Water and nutrients tend to move preferentially to the mature leaves during the day light because these leaves are larger and lose the most water (Figure 1). However, at night when transpiration slows, more water and nutrients move to newer tissue because their cells are still expanding. This movement is driven by an osmotic effect called root pressure. The daily changes in water flows within a plant profoundly influence the supply of calcium to growing points and also the rate of plant growth.
Plant growth has two phases, cell division and cell expansion. When water supply is restricted, new cells do not fully expand and both leaves and plants will be smaller. When water supply is generous plants will be taller, softer and more susceptible to mechanical injury and damage from pests and diseases.
Plants can be hardened off with a controlled moisture stress. Alternatively, growth can be speeded up by ensuring that water is not limiting, particularly through the night. Irrigation should be done before sunset to prevent moisture remaining on the leaves as this will encourage disease.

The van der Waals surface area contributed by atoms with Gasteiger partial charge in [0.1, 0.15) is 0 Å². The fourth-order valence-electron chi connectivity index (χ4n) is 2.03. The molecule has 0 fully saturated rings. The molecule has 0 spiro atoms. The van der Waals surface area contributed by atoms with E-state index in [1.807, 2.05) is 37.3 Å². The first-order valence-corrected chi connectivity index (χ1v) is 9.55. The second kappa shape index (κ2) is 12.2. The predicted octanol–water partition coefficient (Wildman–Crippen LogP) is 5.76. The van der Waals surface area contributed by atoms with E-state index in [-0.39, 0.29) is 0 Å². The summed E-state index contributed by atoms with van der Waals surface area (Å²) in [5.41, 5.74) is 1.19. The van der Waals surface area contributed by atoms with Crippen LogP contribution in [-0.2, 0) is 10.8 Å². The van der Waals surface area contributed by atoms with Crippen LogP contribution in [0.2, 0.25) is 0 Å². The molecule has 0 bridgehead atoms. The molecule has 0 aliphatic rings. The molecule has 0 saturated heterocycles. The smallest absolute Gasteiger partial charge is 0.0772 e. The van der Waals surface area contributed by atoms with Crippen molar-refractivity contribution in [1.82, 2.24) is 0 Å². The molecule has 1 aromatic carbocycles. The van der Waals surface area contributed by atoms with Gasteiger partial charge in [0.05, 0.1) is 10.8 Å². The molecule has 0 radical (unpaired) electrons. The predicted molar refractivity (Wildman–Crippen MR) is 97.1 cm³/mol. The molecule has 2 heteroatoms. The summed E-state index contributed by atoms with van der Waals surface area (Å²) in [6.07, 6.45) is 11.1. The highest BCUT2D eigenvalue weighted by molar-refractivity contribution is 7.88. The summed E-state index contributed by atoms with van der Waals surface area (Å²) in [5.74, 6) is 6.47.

Figure 1 Water movement to plant tops is largely driven by transpiration during the day and root pressure at night
What happens when there is too little water?
Water stress reduces photosynthetic efficiency. Plants conserve water by closing leaf stomata but this restricts the supply of carbon dioxide needed for photosynthesis and also reduces evaporative cooling. Leaf temperature may then rise above the optimum for photosynthesis (Plate 2). As plants begin to wilt, the leaf angle becomes less favourable for collecting light.
Figure 2 Leaves are evaporatively cooled and so heat up if not supplied enough water
Respiration is the chemical reaction that releases energy stored in carbohydrate for cell maintenance and growth. When stressed plants heat up, respiration rates rise using energy that might otherwise go into growth. Respiration also consumes oxygen and this may become limiting for roots.
When the potting mix dries out, roots produce a chemical signal that slows the growth of tops. This will even happen when only a small part of the root system is affected. For example, when the top third of the mix in the pot becomes too dry. The effect is like that of a growth retardant chemical such as paclobutrazol causing stunting and turning leaves a darker green colour. It takes 1 to 2 weeks for plant growth to recover from this setback.